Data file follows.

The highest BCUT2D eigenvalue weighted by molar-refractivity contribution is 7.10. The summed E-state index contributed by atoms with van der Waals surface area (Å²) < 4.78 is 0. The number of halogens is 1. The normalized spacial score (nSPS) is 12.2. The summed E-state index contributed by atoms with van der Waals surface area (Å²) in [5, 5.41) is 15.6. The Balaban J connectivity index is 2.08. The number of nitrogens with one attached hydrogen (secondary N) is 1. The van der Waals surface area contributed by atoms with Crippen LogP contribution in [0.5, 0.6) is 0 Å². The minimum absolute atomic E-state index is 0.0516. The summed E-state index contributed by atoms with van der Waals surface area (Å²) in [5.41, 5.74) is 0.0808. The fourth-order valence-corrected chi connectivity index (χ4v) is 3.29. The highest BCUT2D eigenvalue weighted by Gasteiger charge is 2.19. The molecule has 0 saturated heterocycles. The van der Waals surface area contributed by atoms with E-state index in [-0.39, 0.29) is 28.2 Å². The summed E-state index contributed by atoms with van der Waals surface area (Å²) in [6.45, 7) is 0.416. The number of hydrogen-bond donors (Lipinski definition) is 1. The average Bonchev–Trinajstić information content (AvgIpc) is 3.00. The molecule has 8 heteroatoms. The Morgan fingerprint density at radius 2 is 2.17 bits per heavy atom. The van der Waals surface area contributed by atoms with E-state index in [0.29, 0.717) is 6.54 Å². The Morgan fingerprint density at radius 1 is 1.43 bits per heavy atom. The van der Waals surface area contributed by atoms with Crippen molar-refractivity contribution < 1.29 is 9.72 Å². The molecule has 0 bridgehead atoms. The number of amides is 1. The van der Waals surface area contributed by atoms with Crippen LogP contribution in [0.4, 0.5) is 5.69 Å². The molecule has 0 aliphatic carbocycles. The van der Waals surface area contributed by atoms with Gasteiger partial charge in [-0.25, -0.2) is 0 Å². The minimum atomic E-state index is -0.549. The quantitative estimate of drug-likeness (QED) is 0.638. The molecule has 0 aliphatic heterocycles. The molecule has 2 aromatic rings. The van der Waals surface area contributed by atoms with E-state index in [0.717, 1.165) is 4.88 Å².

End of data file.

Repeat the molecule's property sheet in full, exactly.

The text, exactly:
The highest BCUT2D eigenvalue weighted by molar-refractivity contribution is 7.10. The summed E-state index contributed by atoms with van der Waals surface area (Å²) < 4.78 is 0. The number of halogens is 1. The normalized spacial score (nSPS) is 12.2. The summed E-state index contributed by atoms with van der Waals surface area (Å²) in [5, 5.41) is 15.6. The Balaban J connectivity index is 2.08. The number of nitrogens with one attached hydrogen (secondary N) is 1. The van der Waals surface area contributed by atoms with Crippen LogP contribution in [0.5, 0.6) is 0 Å². The minimum absolute atomic E-state index is 0.0516. The summed E-state index contributed by atoms with van der Waals surface area (Å²) in [5.41, 5.74) is 0.0808. The fourth-order valence-corrected chi connectivity index (χ4v) is 3.29. The highest BCUT2D eigenvalue weighted by Gasteiger charge is 2.19. The molecule has 0 saturated heterocycles. The van der Waals surface area contributed by atoms with E-state index in [-0.39, 0.29) is 28.2 Å². The summed E-state index contributed by atoms with van der Waals surface area (Å²) in [6.45, 7) is 0.416. The number of hydrogen-bond donors (Lipinski definition) is 1. The average Bonchev–Trinajstić information content (AvgIpc) is 3.00. The molecule has 8 heteroatoms. The Morgan fingerprint density at radius 2 is 2.17 bits per heavy atom. The van der Waals surface area contributed by atoms with E-state index in [0.29, 0.717) is 6.54 Å². The Morgan fingerprint density at radius 1 is 1.43 bits per heavy atom. The van der Waals surface area contributed by atoms with Crippen molar-refractivity contribution < 1.29 is 9.72 Å². The molecule has 0 bridgehead atoms. The number of amides is 1. The van der Waals surface area contributed by atoms with Crippen LogP contribution in [0.4, 0.5) is 5.69 Å². The molecule has 0 aliphatic carbocycles. The van der Waals surface area contributed by atoms with Gasteiger partial charge in [-0.25, -0.2) is 0 Å². The minimum atomic E-state index is -0.549. The quantitative estimate of drug-likeness (QED) is 0.638. The molecule has 0 aliphatic heterocycles. The molecule has 2 aromatic rings. The van der Waals surface area contributed by atoms with E-state index in [0.717, 1.165) is 4.88 Å².